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Creating an engaging training program for new hires is crucial in setting the tone for a great experience for both the employee and the company. The first 90 days are especially important as this is the time that your new team member will be learning all about your business, and where they are going to sit in the over scheme of things.

One of the best things about new team members is the masses of energy and excitement they bring to the table. Rather than dampen the experience with days on end of sitting in a room reading through paperwork and watching training material that is five years old, you need to take advantage of this energy and use in during your onboarding process.

Here are a few simple steps that you can take to make the first 90 days in your team productive, informative, and most importantly, fun for your new team member. If they have a great first three months, that energy will continue to build thought the years that follow.

1. Don’t overload people in their first week

Starting a new job can be a daunting experience and the last thing that we want to do is make it even harder by loading up our new team members with too much information during their first few days. Yes, it’s important for them to learn about their new role and company, but do they really need to learn EVERYTHING within the first 48 hours?

Set out a training plan for all new team members over the course of their first month and break down their onboarding material into smaller chunks that the can complete over time. No one wants to spend their first few days hidden away from their new coworkers trying to memorize every details about the company and how it operates.

2. Be involved in the training process

One of the worst things that anyone can do with a training program is dump a stack of information on a new hire, and then walk away. As we previously mentioned, your new team members want to be able to interact with their new coworkers straight away, so it’s critical that you check in on them and be involved in the process.

Being involved does not necessarily mean that you have to physically be sitting with them, it’s becoming more and more common for teams to be dispersed all over the world and you might only ever communicate via phone/video calling or instant messenger.  This is completely fine! Make sure you have regular calls scheduled and provide a forum for the new employee to ask questions and interact with the team via instant messaging.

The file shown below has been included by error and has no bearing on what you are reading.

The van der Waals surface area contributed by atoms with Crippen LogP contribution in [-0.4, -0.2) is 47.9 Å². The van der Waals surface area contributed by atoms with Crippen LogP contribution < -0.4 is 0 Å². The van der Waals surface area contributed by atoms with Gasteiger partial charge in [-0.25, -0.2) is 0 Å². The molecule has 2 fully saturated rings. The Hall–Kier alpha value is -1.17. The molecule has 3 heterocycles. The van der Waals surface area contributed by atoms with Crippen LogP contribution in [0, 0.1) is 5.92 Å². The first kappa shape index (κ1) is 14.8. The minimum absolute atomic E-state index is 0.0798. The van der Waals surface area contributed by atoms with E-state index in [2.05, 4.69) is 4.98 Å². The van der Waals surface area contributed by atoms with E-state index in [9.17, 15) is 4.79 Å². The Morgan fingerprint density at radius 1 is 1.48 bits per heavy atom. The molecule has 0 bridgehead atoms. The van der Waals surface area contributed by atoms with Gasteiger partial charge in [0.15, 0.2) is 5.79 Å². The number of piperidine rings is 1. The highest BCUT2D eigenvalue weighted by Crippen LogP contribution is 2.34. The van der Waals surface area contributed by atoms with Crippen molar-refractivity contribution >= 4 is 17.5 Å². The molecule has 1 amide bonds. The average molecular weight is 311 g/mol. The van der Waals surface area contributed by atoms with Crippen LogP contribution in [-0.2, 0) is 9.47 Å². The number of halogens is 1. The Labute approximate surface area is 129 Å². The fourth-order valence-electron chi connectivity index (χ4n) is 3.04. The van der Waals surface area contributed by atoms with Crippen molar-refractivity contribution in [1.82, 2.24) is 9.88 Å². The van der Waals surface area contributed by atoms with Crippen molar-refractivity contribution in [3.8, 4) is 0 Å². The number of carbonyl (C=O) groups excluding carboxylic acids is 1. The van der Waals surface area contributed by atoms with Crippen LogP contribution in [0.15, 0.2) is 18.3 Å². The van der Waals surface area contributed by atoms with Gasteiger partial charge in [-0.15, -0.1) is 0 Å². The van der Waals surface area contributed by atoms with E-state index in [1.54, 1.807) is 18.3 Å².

3. Mix up the training

Everyone has a video recording device in their pocket. Make the most of technology and mix up your training program by providing material is a range of different media. This could be anything from text based content, to audio, video, slideshows, and more! Your new team member is much more likely to be engaged with the content if it’s exciting and visually appealing.

Interactive video quizzes are now simple to create through learning management systems like GO1, and you can completely customize your content to suit your branding and business.  Incorporating assessments into your involvement with the process is also a great way to get a feel for how the employee is progressing.

4. Keep it relevant

Make sure that the training you are giving to your new hires is relevant to them. If someone is hired into your engineering team, there’s no need for them to be spending their time learning how to manage clients. By keeping training relevant, you are ensuring that your new team member is engaged in their learning and development and not going to skip over critical material.

Keeping things relevant is easy with a learning management system. It’s a simple process to set up a series of courses relevant to a new employee’s role within the company. These can also be referred to as learning pathways, and are a great way to not only provide a great training program, but for your new employee to see the path that they are taking.

5. Set up a Professional Development Plan

The training process should never end at the conclusion of an onboarding program. A key part of any onboarding program should be to set up a Professional Development Plan for your new team member moving forward. This can be a combination of courses that the employer would like the employee to complete, as well as courses that the employee would like to explore.

Setting a clear path for the 12 months to follow is a great way of showing that we are investing in out team members and want them to develops as well as letting employees explore their own training paths and build knowledge in other areas that they might have interest in, which in turn can benefit our business.

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